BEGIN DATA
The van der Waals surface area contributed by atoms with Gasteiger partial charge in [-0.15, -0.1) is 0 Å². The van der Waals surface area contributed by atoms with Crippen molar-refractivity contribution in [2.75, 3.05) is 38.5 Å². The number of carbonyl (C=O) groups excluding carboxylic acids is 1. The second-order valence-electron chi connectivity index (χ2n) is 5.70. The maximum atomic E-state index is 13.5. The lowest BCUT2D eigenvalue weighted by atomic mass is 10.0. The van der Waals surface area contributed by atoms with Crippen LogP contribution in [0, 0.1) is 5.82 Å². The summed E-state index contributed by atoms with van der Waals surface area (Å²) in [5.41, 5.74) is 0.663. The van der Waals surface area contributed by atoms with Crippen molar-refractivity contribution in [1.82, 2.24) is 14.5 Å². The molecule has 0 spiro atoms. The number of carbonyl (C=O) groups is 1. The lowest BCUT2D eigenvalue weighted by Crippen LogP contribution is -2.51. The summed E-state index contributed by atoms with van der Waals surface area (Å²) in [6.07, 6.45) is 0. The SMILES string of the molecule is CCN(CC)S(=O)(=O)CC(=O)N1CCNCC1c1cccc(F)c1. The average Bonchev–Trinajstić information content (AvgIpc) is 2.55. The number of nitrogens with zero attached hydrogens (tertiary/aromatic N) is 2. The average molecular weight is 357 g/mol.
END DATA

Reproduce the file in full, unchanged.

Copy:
The van der Waals surface area contributed by atoms with Gasteiger partial charge in [-0.15, -0.1) is 0 Å². The van der Waals surface area contributed by atoms with Crippen molar-refractivity contribution in [2.75, 3.05) is 38.5 Å². The number of carbonyl (C=O) groups excluding carboxylic acids is 1. The second-order valence-electron chi connectivity index (χ2n) is 5.70. The maximum atomic E-state index is 13.5. The lowest BCUT2D eigenvalue weighted by atomic mass is 10.0. The van der Waals surface area contributed by atoms with Crippen LogP contribution in [0, 0.1) is 5.82 Å². The summed E-state index contributed by atoms with van der Waals surface area (Å²) in [5.41, 5.74) is 0.663. The van der Waals surface area contributed by atoms with Crippen molar-refractivity contribution in [1.82, 2.24) is 14.5 Å². The molecule has 0 spiro atoms. The number of carbonyl (C=O) groups is 1. The lowest BCUT2D eigenvalue weighted by Crippen LogP contribution is -2.51. The summed E-state index contributed by atoms with van der Waals surface area (Å²) in [6.07, 6.45) is 0. The SMILES string of the molecule is CCN(CC)S(=O)(=O)CC(=O)N1CCNCC1c1cccc(F)c1. The average Bonchev–Trinajstić information content (AvgIpc) is 2.55. The number of nitrogens with zero attached hydrogens (tertiary/aromatic N) is 2. The average molecular weight is 357 g/mol.